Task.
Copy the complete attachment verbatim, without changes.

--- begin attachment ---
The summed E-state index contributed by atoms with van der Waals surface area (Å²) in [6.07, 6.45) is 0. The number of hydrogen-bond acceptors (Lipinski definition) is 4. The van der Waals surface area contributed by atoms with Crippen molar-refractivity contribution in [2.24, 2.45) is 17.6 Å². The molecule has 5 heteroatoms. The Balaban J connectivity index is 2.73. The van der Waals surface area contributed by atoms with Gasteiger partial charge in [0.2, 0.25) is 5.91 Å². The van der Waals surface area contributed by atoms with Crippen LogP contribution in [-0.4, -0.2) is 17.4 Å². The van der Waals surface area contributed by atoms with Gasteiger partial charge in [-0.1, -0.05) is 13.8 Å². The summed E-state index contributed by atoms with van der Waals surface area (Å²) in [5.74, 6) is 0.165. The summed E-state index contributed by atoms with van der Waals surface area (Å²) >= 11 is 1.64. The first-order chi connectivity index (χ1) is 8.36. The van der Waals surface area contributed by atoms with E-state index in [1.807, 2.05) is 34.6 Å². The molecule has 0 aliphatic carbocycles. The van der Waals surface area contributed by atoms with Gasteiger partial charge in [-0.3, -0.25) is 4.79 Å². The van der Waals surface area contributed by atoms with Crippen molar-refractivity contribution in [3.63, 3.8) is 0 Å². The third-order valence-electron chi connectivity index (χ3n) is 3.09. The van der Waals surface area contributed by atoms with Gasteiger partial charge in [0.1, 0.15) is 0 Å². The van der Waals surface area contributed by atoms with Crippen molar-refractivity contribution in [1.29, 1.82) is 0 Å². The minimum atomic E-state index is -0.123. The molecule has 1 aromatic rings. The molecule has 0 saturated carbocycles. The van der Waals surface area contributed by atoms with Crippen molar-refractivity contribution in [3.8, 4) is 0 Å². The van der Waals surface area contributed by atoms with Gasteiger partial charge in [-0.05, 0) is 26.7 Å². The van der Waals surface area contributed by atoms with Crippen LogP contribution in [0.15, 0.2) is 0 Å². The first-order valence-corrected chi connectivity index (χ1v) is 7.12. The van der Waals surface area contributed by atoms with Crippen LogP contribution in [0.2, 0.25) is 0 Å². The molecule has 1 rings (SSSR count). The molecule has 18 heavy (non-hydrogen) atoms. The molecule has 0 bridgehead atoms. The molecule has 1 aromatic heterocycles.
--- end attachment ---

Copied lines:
The summed E-state index contributed by atoms with van der Waals surface area (Å²) in [6.07, 6.45) is 0. The number of hydrogen-bond acceptors (Lipinski definition) is 4. The van der Waals surface area contributed by atoms with Crippen molar-refractivity contribution in [2.24, 2.45) is 17.6 Å². The molecule has 5 heteroatoms. The Balaban J connectivity index is 2.73. The van der Waals surface area contributed by atoms with Gasteiger partial charge in [0.2, 0.25) is 5.91 Å². The van der Waals surface area contributed by atoms with Crippen LogP contribution in [-0.4, -0.2) is 17.4 Å². The van der Waals surface area contributed by atoms with Gasteiger partial charge in [-0.1, -0.05) is 13.8 Å². The summed E-state index contributed by atoms with van der Waals surface area (Å²) in [5.74, 6) is 0.165. The summed E-state index contributed by atoms with van der Waals surface area (Å²) >= 11 is 1.64. The first-order chi connectivity index (χ1) is 8.36. The van der Waals surface area contributed by atoms with E-state index in [1.807, 2.05) is 34.6 Å². The molecule has 0 aliphatic carbocycles. The van der Waals surface area contributed by atoms with Gasteiger partial charge in [-0.3, -0.25) is 4.79 Å². The van der Waals surface area contributed by atoms with Crippen molar-refractivity contribution in [3.63, 3.8) is 0 Å². The third-order valence-electron chi connectivity index (χ3n) is 3.09. The van der Waals surface area contributed by atoms with Gasteiger partial charge in [0.1, 0.15) is 0 Å². The van der Waals surface area contributed by atoms with Crippen molar-refractivity contribution in [1.29, 1.82) is 0 Å². The minimum atomic E-state index is -0.123. The molecule has 1 aromatic rings. The molecule has 0 saturated carbocycles. The van der Waals surface area contributed by atoms with Crippen molar-refractivity contribution in [3.8, 4) is 0 Å². The van der Waals surface area contributed by atoms with Gasteiger partial charge in [-0.05, 0) is 26.7 Å². The van der Waals surface area contributed by atoms with Crippen LogP contribution in [0.15, 0.2) is 0 Å². The first-order valence-corrected chi connectivity index (χ1v) is 7.12. The van der Waals surface area contributed by atoms with Crippen LogP contribution in [0.2, 0.25) is 0 Å². The molecule has 1 rings (SSSR count). The molecule has 18 heavy (non-hydrogen) atoms. The molecule has 0 bridgehead atoms. The molecule has 1 aromatic heterocycles.